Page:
He contacted me later that evening and expressed that he had been admiring me for quite some time. He said he had been praying, asking God for a relationship with me and that he was only interested in pursuing a Godly relationship with me. I was amazed, God had answered my prayer! The only problem…he did not have a job; in fact, he was homeless. Given the amazing circumstances, I overlooked that and was open to a friendship with him.

Almost a year later, he is my best friend, even though we are miles apart. For the most part, he is everything I want in a husband and we are discussing marriage. The only hang-up for me is his financial/living situation has not changed. He is pursuing a career in ministry but when I try to get an understanding of his goals and plans he gets defensive. He says his goal is to work in ministry and God will provide a job when the time is right. He says a job is not important to him, but serving God is. I can see his dedication in studying and learning the Word but I still wonder, am I wasting my time? How can I get a better understanding of his goals/plans without him getting defensive? Or has he already told me what I need to know?

Should I Marry a God-fearing Man Who Is Financially Unstable?

Thanks,

Lost in Love

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Dear Lost in Love,

Your dilemma is one that millions of successful women are facing on a regular basis these days. As we navigate through the 21st Century, discussions about money and men continue to remain on the forefront. The belief that the man should be the financial provider is deeply rooted in the psyche of most Christians. I Timothy 5:8 states that the husband is required to provide for his household financially. Given this, many people believe that men are responsible for working and building a prosperous household based on financially stability. I agree with this partially.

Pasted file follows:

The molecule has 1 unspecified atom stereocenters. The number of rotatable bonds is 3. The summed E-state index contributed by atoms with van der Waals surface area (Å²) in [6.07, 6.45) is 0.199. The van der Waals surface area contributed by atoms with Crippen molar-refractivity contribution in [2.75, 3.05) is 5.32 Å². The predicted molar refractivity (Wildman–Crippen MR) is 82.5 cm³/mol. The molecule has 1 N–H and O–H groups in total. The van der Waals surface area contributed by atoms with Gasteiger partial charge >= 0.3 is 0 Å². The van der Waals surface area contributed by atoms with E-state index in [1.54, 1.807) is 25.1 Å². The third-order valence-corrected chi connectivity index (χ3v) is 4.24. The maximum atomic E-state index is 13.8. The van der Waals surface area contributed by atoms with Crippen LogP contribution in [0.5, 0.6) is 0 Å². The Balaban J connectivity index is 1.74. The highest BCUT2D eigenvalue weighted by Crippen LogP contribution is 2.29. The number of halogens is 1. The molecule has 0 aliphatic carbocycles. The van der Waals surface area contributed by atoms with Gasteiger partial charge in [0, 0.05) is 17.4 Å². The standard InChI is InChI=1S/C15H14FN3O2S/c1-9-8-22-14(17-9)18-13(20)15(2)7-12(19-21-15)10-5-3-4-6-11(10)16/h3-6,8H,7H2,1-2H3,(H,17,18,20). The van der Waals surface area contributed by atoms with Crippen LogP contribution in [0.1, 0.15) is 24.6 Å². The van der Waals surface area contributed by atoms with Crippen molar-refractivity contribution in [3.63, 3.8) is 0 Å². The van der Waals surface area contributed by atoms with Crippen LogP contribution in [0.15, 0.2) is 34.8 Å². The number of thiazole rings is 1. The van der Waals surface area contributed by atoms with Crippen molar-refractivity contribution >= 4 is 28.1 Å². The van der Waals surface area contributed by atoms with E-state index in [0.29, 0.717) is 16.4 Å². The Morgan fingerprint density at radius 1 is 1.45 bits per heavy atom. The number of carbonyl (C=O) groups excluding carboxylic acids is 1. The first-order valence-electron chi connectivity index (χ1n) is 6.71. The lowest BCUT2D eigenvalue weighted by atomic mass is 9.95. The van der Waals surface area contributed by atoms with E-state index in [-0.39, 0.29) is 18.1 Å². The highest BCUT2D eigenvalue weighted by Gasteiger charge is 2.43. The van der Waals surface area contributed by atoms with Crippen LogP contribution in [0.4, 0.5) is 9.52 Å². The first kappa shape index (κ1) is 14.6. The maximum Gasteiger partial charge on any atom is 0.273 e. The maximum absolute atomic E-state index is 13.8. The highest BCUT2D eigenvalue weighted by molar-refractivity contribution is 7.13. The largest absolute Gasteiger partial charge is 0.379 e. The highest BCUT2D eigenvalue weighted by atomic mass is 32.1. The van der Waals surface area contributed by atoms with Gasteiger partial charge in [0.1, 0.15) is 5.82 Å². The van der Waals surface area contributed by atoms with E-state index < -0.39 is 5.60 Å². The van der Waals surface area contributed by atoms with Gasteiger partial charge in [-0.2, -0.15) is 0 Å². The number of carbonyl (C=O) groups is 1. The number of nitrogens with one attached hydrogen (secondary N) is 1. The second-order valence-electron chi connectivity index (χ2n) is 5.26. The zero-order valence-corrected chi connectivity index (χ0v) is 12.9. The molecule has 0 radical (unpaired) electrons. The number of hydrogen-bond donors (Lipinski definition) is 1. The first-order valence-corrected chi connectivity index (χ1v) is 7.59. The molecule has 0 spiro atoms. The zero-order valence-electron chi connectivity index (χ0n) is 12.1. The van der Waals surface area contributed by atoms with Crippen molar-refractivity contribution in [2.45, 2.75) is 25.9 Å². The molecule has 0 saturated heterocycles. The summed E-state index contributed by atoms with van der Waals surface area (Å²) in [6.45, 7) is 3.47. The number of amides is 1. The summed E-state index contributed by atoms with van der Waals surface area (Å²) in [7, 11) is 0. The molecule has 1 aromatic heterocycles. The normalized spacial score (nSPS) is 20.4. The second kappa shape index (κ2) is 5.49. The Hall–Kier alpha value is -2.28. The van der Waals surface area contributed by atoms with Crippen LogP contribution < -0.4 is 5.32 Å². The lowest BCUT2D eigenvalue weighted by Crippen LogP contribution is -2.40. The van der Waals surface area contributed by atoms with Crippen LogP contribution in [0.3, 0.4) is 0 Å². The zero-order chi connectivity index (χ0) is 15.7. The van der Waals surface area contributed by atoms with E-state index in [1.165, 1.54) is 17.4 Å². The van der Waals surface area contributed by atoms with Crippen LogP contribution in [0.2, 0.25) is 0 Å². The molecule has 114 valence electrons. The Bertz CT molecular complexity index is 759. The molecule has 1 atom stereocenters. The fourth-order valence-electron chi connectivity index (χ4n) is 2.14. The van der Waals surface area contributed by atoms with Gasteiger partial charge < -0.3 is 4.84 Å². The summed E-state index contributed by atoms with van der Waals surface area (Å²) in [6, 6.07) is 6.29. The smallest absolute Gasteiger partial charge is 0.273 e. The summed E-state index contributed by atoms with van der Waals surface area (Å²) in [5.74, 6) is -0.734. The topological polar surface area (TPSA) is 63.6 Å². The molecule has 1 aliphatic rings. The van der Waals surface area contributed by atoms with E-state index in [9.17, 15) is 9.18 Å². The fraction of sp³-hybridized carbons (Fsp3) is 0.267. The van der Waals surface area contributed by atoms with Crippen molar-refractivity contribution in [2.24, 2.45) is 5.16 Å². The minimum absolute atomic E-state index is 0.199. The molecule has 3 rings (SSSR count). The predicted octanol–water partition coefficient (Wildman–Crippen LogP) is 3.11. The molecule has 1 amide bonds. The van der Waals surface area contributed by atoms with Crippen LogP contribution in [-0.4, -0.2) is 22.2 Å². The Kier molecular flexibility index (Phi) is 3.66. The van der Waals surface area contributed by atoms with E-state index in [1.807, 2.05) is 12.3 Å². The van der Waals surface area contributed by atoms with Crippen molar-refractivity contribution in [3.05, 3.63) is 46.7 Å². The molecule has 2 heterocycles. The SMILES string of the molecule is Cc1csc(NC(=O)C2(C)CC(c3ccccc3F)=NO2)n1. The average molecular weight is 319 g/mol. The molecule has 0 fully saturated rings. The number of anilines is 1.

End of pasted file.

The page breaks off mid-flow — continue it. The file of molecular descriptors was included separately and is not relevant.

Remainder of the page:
I agree that a man is responsible for leading his household. However, I do not agree that his worth should be measured in terms of his economic or financial value. A man who leads his household with wisdom from a Godly perspective, assists with childrearing and nurtures his wife’s needs and passions, should be viewed as a great provider and good husband. In response to your question, here are three suggestions.

1) Examine your belief system and decide what kind of work is important to you. This is critical. I am a believer in miracles and have faith in God, but I am also a believer in working. James 2:14-26 states that “Faith without Works is Dead”. Most Christians believe that this scripture is referring to working to earn money in order to survive and thrive. You will hear individuals say that you have to work in order to get want you need and want. You will also hear them say that praying is no good if action is not taken. In actuality this scripture is referring to living a lifestyle that reflects your faith in God and the ability to live a lifestyle that reflects God’s teachings.

In order to live a certain lifestyle, especially a Godly lifestyle, you have to transform which requires work. Some people believe that if they work diligently serving God, they will get what they need and want. It appears that your friend believes that working for God is more important than working for money and material things. It also appears that he believes that a man’s obedience to God is the best work that he can do.

Like me, you have probably heard of stories of men who are rich from a financial perspective, but are poor spiritually. With this in mind, you must decide what kind of work is important to you.

Secular Work. Do you want to have a great relationship with a man who is financially stable? This involves being with a man who will work long hours and do whatever is needed to provide for his family. Making money drives him. He is faithful to his craftsmanship and might be consumed by his work from a secular perspective. Is this the kind of work that is important to you?

Spiritual Work. Do you want to have a great relationship with a man who is spiritually stable? This involves being with a man who will work diligently to serve God. Being obedient to God drives him. He is faithful to God and might be consumed by his work from a spiritual perspective. Is this the kind of work that is important to you?